These guys just rule. Intense, in-your-face, punk-infused jazz --
and it is jazz, with, y'know, a sax and everything, but
with brutal, fast tendencies. The best part is that it's all woven with
complex time signatures and intricate parts for the band members, so you
get to hear them turn on a dime and crank out some nice twisty phrases.
As usual with music, the CD doesn't capture the ferocity of what they're
like live, but it's still a good listen. And yeah, they even have some
slow/quiet parts thrown in.
* Actis Band -- "Allende" -- Allende (Leo Records, 2006)
Another fun romp from saxophonist Carlo Actis Dato, whose music
melds free jazz, Balkan/Klezmer, Euro-folk, and a sense of humor.
Lots of danceable folky rhythms, loud free-jazz energy, and cranky
guitar noises (this track starts off with jet-motor sounds from the guitar,
like your standard noise piece, before diving into some fun melody).
Always great to see Carlo's name on a CD.
-- 4:00 p.m. --
* Bobby Previte -- "Anthem for Andrea" -- The Coalition of the Willing (Ropeadope, 2006)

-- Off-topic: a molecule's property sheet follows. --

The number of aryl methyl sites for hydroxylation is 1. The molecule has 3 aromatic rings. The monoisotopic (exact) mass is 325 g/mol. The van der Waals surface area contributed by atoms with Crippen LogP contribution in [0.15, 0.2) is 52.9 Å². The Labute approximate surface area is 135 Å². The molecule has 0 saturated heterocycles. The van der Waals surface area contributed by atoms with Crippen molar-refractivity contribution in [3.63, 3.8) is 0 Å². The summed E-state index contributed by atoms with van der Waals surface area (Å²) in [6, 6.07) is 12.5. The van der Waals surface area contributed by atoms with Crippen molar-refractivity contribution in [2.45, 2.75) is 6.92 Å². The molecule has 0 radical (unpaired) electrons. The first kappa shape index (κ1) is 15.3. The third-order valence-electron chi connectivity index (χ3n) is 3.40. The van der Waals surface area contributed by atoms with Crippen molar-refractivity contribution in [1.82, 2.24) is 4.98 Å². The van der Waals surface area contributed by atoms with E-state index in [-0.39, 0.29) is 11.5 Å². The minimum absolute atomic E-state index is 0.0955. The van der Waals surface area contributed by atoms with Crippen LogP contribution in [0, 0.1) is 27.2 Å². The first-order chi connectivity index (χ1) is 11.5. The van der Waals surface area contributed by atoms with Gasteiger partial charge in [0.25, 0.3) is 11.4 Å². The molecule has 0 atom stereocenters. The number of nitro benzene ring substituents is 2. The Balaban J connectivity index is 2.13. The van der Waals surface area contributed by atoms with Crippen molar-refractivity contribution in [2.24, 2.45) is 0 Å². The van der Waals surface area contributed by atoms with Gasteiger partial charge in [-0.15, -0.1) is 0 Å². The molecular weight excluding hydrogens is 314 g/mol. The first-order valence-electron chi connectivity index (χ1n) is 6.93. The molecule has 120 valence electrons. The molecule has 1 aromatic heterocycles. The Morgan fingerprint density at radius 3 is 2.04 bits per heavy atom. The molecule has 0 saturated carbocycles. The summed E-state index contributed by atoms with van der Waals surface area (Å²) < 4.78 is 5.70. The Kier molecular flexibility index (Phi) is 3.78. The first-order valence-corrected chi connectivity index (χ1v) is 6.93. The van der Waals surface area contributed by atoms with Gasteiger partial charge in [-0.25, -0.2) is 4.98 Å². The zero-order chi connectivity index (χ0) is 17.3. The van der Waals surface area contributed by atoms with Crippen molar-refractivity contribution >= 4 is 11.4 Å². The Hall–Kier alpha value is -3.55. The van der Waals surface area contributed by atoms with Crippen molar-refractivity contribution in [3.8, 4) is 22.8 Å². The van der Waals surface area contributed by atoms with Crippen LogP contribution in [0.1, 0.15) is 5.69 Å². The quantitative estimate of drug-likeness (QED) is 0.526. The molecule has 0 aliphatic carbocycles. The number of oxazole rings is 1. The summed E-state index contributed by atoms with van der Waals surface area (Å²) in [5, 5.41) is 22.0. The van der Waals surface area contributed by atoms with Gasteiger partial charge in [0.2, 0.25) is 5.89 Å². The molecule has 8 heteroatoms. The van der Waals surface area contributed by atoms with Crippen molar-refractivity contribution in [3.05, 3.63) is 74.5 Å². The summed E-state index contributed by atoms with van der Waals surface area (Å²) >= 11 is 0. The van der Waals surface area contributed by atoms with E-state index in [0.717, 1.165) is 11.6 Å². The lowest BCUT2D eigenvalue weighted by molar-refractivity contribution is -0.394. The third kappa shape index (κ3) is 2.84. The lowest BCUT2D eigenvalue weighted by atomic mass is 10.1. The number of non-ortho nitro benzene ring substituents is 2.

I could swear I've played this more than 2 times before this week,
but our music
database, which does not lie, says no. (Use the "Find It" link -- enter
a complete word or
phrase and find albums, artists, songs, music reviews,
and DJ playlists that incorporate that word or phrase.)
The problem is probably that there's too much funky/fusiony stuff in
rotation right now. While I enjoy playing it, I don't want it to
dominate any given show -- as it threatened to do this time.
* Tunnels -- "Enigma" -- Natural Selection (Buckyball, 2006)
This is a fun album, packed with classic-rock testosterone and some of
the surf-rock energy of Previte's "Latin for Travelers" band.
The rock/jazz hybridization doesn't always work for me, but it's
probably a killer act live, and it's certainly a kick-ass CD in
many places. You also get random other elements: an out-of-nowhere
reggae/jazz segment on "Oceania" following a prog-like guitar intro.
The guitar is played by Charlie Hunter -- plain six-stringed guitar,